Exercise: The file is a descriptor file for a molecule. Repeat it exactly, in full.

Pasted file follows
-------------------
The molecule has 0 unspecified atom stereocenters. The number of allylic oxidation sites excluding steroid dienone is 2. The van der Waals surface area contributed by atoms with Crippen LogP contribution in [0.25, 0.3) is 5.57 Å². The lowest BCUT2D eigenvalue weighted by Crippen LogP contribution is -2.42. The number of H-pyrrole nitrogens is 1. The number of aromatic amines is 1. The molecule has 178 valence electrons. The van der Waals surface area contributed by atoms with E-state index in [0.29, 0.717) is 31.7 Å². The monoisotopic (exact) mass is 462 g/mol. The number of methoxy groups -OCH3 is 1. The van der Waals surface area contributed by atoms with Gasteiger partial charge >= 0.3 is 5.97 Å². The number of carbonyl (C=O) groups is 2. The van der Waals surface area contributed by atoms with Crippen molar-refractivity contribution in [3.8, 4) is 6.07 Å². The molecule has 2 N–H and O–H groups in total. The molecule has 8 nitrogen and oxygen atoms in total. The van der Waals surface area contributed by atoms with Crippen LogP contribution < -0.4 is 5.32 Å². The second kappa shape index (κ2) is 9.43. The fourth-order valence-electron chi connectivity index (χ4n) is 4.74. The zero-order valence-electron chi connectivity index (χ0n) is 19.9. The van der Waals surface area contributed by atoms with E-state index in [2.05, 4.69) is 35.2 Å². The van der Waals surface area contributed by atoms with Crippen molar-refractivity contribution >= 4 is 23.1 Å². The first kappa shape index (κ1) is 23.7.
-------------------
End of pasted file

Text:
The molecule has 0 unspecified atom stereocenters. The number of allylic oxidation sites excluding steroid dienone is 2. The van der Waals surface area contributed by atoms with Crippen LogP contribution in [0.25, 0.3) is 5.57 Å². The lowest BCUT2D eigenvalue weighted by Crippen LogP contribution is -2.42. The number of H-pyrrole nitrogens is 1. The number of aromatic amines is 1. The molecule has 178 valence electrons. The van der Waals surface area contributed by atoms with E-state index in [0.29, 0.717) is 31.7 Å². The monoisotopic (exact) mass is 462 g/mol. The number of methoxy groups -OCH3 is 1. The van der Waals surface area contributed by atoms with Gasteiger partial charge >= 0.3 is 5.97 Å². The number of carbonyl (C=O) groups is 2. The van der Waals surface area contributed by atoms with Crippen molar-refractivity contribution in [3.8, 4) is 6.07 Å². The molecule has 2 N–H and O–H groups in total. The molecule has 8 nitrogen and oxygen atoms in total. The van der Waals surface area contributed by atoms with Crippen LogP contribution < -0.4 is 5.32 Å². The second kappa shape index (κ2) is 9.43. The fourth-order valence-electron chi connectivity index (χ4n) is 4.74. The zero-order valence-electron chi connectivity index (χ0n) is 19.9. The van der Waals surface area contributed by atoms with E-state index in [2.05, 4.69) is 35.2 Å². The van der Waals surface area contributed by atoms with Crippen molar-refractivity contribution >= 4 is 23.1 Å². The first kappa shape index (κ1) is 23.7.